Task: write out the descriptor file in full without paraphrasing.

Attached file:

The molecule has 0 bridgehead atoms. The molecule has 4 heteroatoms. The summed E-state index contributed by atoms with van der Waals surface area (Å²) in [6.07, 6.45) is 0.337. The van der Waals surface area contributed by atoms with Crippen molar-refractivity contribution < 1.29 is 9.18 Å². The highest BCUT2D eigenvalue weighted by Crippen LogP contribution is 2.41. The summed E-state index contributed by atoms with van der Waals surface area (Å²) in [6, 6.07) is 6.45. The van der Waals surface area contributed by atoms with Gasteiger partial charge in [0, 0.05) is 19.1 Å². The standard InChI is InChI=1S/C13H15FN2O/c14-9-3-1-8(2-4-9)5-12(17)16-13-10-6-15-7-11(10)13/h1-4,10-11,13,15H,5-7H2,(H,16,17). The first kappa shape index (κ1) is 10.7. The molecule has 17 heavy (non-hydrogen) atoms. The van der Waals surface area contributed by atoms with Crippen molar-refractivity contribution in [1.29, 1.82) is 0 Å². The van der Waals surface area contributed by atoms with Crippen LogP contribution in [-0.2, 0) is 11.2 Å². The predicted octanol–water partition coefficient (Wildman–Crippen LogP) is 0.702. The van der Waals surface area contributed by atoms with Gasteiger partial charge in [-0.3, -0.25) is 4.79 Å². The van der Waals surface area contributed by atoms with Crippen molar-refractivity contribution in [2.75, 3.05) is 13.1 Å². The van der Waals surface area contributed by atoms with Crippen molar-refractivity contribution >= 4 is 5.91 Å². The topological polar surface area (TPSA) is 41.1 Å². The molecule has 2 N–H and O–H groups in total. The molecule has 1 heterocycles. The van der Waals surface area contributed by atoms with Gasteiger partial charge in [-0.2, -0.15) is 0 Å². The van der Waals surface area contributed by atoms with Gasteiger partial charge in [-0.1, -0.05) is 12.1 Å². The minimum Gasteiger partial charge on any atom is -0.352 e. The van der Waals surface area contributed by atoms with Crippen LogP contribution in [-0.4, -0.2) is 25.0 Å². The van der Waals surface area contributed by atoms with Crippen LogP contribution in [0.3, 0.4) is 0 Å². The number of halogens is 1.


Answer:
The molecule has 0 bridgehead atoms. The molecule has 4 heteroatoms. The summed E-state index contributed by atoms with van der Waals surface area (Å²) in [6.07, 6.45) is 0.337. The van der Waals surface area contributed by atoms with Crippen molar-refractivity contribution < 1.29 is 9.18 Å². The highest BCUT2D eigenvalue weighted by Crippen LogP contribution is 2.41. The summed E-state index contributed by atoms with van der Waals surface area (Å²) in [6, 6.07) is 6.45. The van der Waals surface area contributed by atoms with Gasteiger partial charge in [0, 0.05) is 19.1 Å². The standard InChI is InChI=1S/C13H15FN2O/c14-9-3-1-8(2-4-9)5-12(17)16-13-10-6-15-7-11(10)13/h1-4,10-11,13,15H,5-7H2,(H,16,17). The first kappa shape index (κ1) is 10.7. The molecule has 17 heavy (non-hydrogen) atoms. The van der Waals surface area contributed by atoms with Crippen molar-refractivity contribution in [1.29, 1.82) is 0 Å². The van der Waals surface area contributed by atoms with Crippen LogP contribution in [-0.2, 0) is 11.2 Å². The predicted octanol–water partition coefficient (Wildman–Crippen LogP) is 0.702. The van der Waals surface area contributed by atoms with Gasteiger partial charge in [-0.3, -0.25) is 4.79 Å². The van der Waals surface area contributed by atoms with Crippen molar-refractivity contribution in [2.75, 3.05) is 13.1 Å². The van der Waals surface area contributed by atoms with Crippen molar-refractivity contribution >= 4 is 5.91 Å². The topological polar surface area (TPSA) is 41.1 Å². The molecule has 2 N–H and O–H groups in total. The molecule has 1 heterocycles. The van der Waals surface area contributed by atoms with Gasteiger partial charge in [-0.2, -0.15) is 0 Å². The van der Waals surface area contributed by atoms with Gasteiger partial charge in [-0.1, -0.05) is 12.1 Å². The minimum Gasteiger partial charge on any atom is -0.352 e. The van der Waals surface area contributed by atoms with Crippen LogP contribution in [-0.4, -0.2) is 25.0 Å². The van der Waals surface area contributed by atoms with Crippen LogP contribution in [0.3, 0.4) is 0 Å². The number of halogens is 1.